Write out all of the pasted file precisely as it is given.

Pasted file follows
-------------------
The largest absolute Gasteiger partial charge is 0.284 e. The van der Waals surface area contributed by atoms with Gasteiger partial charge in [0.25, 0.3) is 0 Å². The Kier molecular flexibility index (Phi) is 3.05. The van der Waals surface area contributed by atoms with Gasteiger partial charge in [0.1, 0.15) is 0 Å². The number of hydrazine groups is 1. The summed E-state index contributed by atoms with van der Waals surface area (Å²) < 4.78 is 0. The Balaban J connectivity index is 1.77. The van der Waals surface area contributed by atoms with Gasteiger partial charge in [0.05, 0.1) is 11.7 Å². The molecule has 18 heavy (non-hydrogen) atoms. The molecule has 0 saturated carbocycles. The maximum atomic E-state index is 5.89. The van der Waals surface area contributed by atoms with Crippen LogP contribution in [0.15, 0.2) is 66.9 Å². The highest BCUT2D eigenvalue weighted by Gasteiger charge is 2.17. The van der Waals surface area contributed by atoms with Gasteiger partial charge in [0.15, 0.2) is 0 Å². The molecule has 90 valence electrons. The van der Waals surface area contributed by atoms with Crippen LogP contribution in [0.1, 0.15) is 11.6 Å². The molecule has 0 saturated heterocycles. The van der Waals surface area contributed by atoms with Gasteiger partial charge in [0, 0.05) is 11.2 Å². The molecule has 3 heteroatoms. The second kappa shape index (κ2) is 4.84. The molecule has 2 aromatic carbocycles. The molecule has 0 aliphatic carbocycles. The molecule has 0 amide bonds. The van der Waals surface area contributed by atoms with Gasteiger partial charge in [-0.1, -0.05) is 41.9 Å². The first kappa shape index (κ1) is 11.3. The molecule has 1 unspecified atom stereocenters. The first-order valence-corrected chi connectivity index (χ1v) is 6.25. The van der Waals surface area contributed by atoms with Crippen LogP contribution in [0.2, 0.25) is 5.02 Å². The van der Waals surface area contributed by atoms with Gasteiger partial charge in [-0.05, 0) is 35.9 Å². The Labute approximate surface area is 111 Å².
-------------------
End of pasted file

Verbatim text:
The largest absolute Gasteiger partial charge is 0.284 e. The van der Waals surface area contributed by atoms with Gasteiger partial charge in [0.25, 0.3) is 0 Å². The Kier molecular flexibility index (Phi) is 3.05. The van der Waals surface area contributed by atoms with Gasteiger partial charge in [0.1, 0.15) is 0 Å². The number of hydrazine groups is 1. The summed E-state index contributed by atoms with van der Waals surface area (Å²) < 4.78 is 0. The Balaban J connectivity index is 1.77. The van der Waals surface area contributed by atoms with Gasteiger partial charge in [0.05, 0.1) is 11.7 Å². The molecule has 18 heavy (non-hydrogen) atoms. The molecule has 0 saturated carbocycles. The maximum atomic E-state index is 5.89. The van der Waals surface area contributed by atoms with Crippen LogP contribution in [0.15, 0.2) is 66.9 Å². The highest BCUT2D eigenvalue weighted by Gasteiger charge is 2.17. The van der Waals surface area contributed by atoms with Gasteiger partial charge in [0.15, 0.2) is 0 Å². The molecule has 90 valence electrons. The van der Waals surface area contributed by atoms with Crippen LogP contribution in [0.1, 0.15) is 11.6 Å². The molecule has 0 saturated heterocycles. The van der Waals surface area contributed by atoms with Gasteiger partial charge in [0, 0.05) is 11.2 Å². The molecule has 3 heteroatoms. The second kappa shape index (κ2) is 4.84. The molecule has 2 aromatic carbocycles. The molecule has 0 aliphatic carbocycles. The molecule has 0 amide bonds. The van der Waals surface area contributed by atoms with Gasteiger partial charge in [-0.1, -0.05) is 41.9 Å². The first kappa shape index (κ1) is 11.3. The molecule has 1 unspecified atom stereocenters. The first-order valence-corrected chi connectivity index (χ1v) is 6.25. The van der Waals surface area contributed by atoms with Crippen LogP contribution in [0.2, 0.25) is 5.02 Å². The van der Waals surface area contributed by atoms with Gasteiger partial charge in [-0.05, 0) is 35.9 Å². The Labute approximate surface area is 111 Å².